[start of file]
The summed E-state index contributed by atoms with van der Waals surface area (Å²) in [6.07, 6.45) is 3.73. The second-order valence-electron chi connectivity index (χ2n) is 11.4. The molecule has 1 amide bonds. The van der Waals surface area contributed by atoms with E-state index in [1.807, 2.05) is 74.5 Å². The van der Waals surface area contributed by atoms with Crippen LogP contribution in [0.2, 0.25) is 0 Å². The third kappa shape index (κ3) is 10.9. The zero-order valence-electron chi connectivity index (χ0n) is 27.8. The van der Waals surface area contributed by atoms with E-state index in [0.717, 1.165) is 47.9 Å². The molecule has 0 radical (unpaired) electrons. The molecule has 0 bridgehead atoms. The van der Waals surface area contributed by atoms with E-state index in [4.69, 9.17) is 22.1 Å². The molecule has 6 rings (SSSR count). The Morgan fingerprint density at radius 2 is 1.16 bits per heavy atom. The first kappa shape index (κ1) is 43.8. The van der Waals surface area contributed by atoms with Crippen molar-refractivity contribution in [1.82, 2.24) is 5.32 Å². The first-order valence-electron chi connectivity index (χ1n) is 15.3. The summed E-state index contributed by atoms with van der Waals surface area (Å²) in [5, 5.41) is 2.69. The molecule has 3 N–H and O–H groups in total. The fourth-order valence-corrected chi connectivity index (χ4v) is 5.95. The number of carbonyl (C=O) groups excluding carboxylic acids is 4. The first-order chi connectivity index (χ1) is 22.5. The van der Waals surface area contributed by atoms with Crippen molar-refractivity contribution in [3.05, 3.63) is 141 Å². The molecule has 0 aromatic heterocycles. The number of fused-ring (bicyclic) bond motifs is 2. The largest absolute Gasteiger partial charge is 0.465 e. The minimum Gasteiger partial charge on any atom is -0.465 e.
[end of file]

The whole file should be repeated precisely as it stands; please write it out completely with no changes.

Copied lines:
The summed E-state index contributed by atoms with van der Waals surface area (Å²) in [6.07, 6.45) is 3.73. The second-order valence-electron chi connectivity index (χ2n) is 11.4. The molecule has 1 amide bonds. The van der Waals surface area contributed by atoms with E-state index in [1.807, 2.05) is 74.5 Å². The van der Waals surface area contributed by atoms with Crippen LogP contribution in [0.2, 0.25) is 0 Å². The third kappa shape index (κ3) is 10.9. The zero-order valence-electron chi connectivity index (χ0n) is 27.8. The van der Waals surface area contributed by atoms with E-state index in [0.717, 1.165) is 47.9 Å². The molecule has 0 radical (unpaired) electrons. The molecule has 0 bridgehead atoms. The van der Waals surface area contributed by atoms with E-state index in [4.69, 9.17) is 22.1 Å². The molecule has 6 rings (SSSR count). The Morgan fingerprint density at radius 2 is 1.16 bits per heavy atom. The first kappa shape index (κ1) is 43.8. The van der Waals surface area contributed by atoms with Crippen molar-refractivity contribution in [1.82, 2.24) is 5.32 Å². The first-order valence-electron chi connectivity index (χ1n) is 15.3. The summed E-state index contributed by atoms with van der Waals surface area (Å²) in [5, 5.41) is 2.69. The molecule has 3 N–H and O–H groups in total. The fourth-order valence-corrected chi connectivity index (χ4v) is 5.95. The number of carbonyl (C=O) groups excluding carboxylic acids is 4. The first-order chi connectivity index (χ1) is 22.5. The van der Waals surface area contributed by atoms with Crippen molar-refractivity contribution in [3.05, 3.63) is 141 Å². The molecule has 0 aromatic heterocycles. The number of fused-ring (bicyclic) bond motifs is 2. The largest absolute Gasteiger partial charge is 0.465 e. The minimum Gasteiger partial charge on any atom is -0.465 e.